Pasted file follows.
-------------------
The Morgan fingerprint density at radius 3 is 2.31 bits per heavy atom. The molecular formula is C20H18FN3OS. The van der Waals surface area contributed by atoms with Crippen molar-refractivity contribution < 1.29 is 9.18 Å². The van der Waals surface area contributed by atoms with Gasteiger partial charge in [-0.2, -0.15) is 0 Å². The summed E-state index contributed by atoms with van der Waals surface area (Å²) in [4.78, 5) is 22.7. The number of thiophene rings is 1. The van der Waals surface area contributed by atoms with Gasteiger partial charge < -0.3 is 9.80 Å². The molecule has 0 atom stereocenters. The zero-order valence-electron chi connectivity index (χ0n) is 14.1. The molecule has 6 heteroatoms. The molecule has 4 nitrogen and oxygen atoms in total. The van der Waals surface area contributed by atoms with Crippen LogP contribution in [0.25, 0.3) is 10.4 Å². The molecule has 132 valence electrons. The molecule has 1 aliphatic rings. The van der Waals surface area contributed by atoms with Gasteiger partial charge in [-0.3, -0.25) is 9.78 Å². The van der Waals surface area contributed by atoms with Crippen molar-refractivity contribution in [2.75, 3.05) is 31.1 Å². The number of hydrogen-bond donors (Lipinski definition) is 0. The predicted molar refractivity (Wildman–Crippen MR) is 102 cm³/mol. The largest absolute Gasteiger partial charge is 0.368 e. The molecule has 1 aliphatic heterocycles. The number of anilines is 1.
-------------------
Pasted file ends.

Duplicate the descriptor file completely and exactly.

The Morgan fingerprint density at radius 3 is 2.31 bits per heavy atom. The molecular formula is C20H18FN3OS. The van der Waals surface area contributed by atoms with Crippen molar-refractivity contribution < 1.29 is 9.18 Å². The van der Waals surface area contributed by atoms with Gasteiger partial charge in [-0.2, -0.15) is 0 Å². The summed E-state index contributed by atoms with van der Waals surface area (Å²) in [4.78, 5) is 22.7. The number of thiophene rings is 1. The van der Waals surface area contributed by atoms with Gasteiger partial charge < -0.3 is 9.80 Å². The molecule has 0 atom stereocenters. The zero-order valence-electron chi connectivity index (χ0n) is 14.1. The molecule has 6 heteroatoms. The molecule has 4 nitrogen and oxygen atoms in total. The van der Waals surface area contributed by atoms with Crippen LogP contribution in [0.25, 0.3) is 10.4 Å². The molecule has 132 valence electrons. The molecule has 1 aliphatic rings. The van der Waals surface area contributed by atoms with Gasteiger partial charge in [-0.3, -0.25) is 9.78 Å². The van der Waals surface area contributed by atoms with Crippen molar-refractivity contribution in [2.75, 3.05) is 31.1 Å². The number of hydrogen-bond donors (Lipinski definition) is 0. The predicted molar refractivity (Wildman–Crippen MR) is 102 cm³/mol. The largest absolute Gasteiger partial charge is 0.368 e. The molecule has 1 aliphatic heterocycles. The number of anilines is 1.